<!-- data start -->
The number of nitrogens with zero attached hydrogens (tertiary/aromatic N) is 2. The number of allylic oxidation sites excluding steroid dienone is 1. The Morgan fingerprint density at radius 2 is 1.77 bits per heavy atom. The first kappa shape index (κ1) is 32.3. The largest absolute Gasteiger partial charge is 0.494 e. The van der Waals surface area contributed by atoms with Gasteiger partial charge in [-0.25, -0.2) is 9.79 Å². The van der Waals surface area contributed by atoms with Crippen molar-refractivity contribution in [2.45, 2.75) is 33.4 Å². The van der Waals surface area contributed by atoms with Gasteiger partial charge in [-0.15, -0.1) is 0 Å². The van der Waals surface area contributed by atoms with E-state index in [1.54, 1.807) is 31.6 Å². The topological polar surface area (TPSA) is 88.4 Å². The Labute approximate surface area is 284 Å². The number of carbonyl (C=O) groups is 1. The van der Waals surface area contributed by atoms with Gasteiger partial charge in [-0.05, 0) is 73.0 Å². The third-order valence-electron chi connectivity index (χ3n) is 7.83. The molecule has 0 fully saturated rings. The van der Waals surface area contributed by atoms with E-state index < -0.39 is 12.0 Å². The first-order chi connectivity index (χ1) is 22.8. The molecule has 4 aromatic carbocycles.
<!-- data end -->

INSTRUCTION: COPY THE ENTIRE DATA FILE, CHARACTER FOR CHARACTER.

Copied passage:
The number of nitrogens with zero attached hydrogens (tertiary/aromatic N) is 2. The number of allylic oxidation sites excluding steroid dienone is 1. The Morgan fingerprint density at radius 2 is 1.77 bits per heavy atom. The first kappa shape index (κ1) is 32.3. The largest absolute Gasteiger partial charge is 0.494 e. The van der Waals surface area contributed by atoms with Gasteiger partial charge in [-0.25, -0.2) is 9.79 Å². The van der Waals surface area contributed by atoms with Crippen molar-refractivity contribution in [2.45, 2.75) is 33.4 Å². The van der Waals surface area contributed by atoms with Gasteiger partial charge in [-0.15, -0.1) is 0 Å². The van der Waals surface area contributed by atoms with E-state index in [1.54, 1.807) is 31.6 Å². The topological polar surface area (TPSA) is 88.4 Å². The Labute approximate surface area is 284 Å². The number of carbonyl (C=O) groups is 1. The van der Waals surface area contributed by atoms with Gasteiger partial charge in [-0.05, 0) is 73.0 Å². The third-order valence-electron chi connectivity index (χ3n) is 7.83. The molecule has 0 fully saturated rings. The van der Waals surface area contributed by atoms with E-state index < -0.39 is 12.0 Å². The first-order chi connectivity index (χ1) is 22.8. The molecule has 4 aromatic carbocycles.